Peaberry coffee is an intriguing variety. It shares an air of mystery with beans like Kona and Blue Mountain. While specialty coffee and the third wave have established a range of new heroes such as Geisha and Pacamara, peaberry is more old school.
That’s not to say that peaberry is bad in any way. It’s just not as trendy as it once was. It’s reminiscent of the gastronomy world: In the 70s, people were enamored with quiche and fondue, while today, the obsessions are avocado toast and smoothie bowls.
With that out of the way, let’s take a closer look at what’s so exciting about this bean.
What is a peaberry?
As you probably know, coffee is a fruit. What we call beans are actually seeds that are contained inside a cherry. Typically there are two seeds, and because they are resting against each other, they have a flat bottom and a more rounded side.
The peaberry is a freak of nature. Sometimes the coffee cherry will develop with only one seed inside. Because they don’t have any twin to put pressure on the side, they get a rounded shape that is reminiscent of a pea or a berry — hence the name.
This phenomenon occurs when only one or two of the ovaries in the coffee flower are pollinated. So the peaberry is not ideal; it’s not Mother nature’s ideal.
In general, when organisms have fertility problems, we don’t see it as a sign of superior quality, and perhaps the same rule should apply to coffee.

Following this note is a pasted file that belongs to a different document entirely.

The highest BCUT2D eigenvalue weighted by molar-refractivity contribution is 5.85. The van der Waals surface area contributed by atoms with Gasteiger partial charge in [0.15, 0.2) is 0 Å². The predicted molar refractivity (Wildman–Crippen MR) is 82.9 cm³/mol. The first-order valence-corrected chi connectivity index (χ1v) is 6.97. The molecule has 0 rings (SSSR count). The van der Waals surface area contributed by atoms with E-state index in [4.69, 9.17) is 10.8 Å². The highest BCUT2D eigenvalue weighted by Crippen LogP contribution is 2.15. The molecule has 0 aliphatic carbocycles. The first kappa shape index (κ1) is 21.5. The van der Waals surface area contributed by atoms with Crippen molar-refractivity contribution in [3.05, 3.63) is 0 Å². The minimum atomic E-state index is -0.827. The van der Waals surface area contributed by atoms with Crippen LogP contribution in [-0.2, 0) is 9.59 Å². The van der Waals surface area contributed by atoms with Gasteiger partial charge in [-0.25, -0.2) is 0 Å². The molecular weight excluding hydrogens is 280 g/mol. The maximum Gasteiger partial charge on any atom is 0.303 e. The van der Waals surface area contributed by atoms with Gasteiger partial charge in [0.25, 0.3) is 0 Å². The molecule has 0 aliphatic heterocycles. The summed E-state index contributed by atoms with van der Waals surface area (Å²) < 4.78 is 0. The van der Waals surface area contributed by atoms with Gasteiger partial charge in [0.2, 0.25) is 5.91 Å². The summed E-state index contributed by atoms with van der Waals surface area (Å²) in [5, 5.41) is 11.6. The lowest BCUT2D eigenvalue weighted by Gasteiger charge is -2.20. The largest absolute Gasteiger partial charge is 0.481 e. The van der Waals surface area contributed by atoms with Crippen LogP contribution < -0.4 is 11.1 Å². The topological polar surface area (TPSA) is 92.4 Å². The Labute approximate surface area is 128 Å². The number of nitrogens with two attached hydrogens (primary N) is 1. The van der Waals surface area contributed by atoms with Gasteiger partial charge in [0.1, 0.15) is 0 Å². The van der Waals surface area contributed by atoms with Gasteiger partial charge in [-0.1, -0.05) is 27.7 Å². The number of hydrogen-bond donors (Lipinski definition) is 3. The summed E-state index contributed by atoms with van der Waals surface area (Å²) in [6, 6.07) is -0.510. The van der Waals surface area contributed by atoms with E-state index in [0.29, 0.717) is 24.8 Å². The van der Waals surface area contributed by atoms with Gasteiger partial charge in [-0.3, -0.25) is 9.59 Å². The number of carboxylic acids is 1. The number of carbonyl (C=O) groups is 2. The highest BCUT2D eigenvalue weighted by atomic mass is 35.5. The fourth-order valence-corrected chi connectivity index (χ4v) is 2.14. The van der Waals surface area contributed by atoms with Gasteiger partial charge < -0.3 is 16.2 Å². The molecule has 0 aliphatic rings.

However, for many years, peaberry coffee has been promoted as being somewhat superior to regular coffee.
Peaberries occur naturally in 5 to 10 percent of coffee. However, when arabica is crossed with robusta, that number goes up because of the infertility issues mentioned before.
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Is peaberry better than regular coffee?
Back in the day, coffee salesmen would sing the praises of peaberry. The argument was that it was somehow a more concentrated bean because it doesn’t have to share nutrients with another seed.
Today, the consensus in the coffee industry seems to be that peaberry is neither worse or better; it’s just different.
With coffee, there are so many factors that play into the final product. Altitude, varietal, soil, and farming skills all have more to say than whether the coffee is peaberry or a flat berry (normal bean).
Let’s take an example:
- Is a peaberry of the catimor varietal grown at 800 masl in Indonesia better than a regular Ethiopian Yirgacheffe grown at 1700 masl?
The answer is a resounding “no.” I’ll bet my old hat that the Ethiopian bean will be sweeter, cleaner, and more interesting than the Indonesian peaberry every day of the week.
To say that a peaberry is somehow better than regular coffee doesn’t make any sense. People who claim that inadvertently show that they don’t understand the multitude of factors that go into cup quality (it’s the same kind of people that praise kopi luwak).
How is peaberry coffee made
If you buy a bag of unroasted coffee beans, there’s a good chance that you’ll find a few peaberries in the mix.
However, many coffee producers tend to sort out the peaberries and sell them separately.
You have probably already heard about Kenyan AA and AB. This categorization doesn’t say anything about quality. It’s just two different bean sizes.
All decent coffee mills will try to separate the coffee beans by size, and in the same process, you’ll get a portion of peaberries.
The main reasons to separate the beans by size isn’t because smaller or larger is better. Instead, it’s to make roasting easier. If there are too many different sizes in a batch, they will develop at different rates. The small bean will get dark and roasty while the bigger bean will taste grassy and sour. So the more consistent the bean size is, the easier the job is for the roastmaster.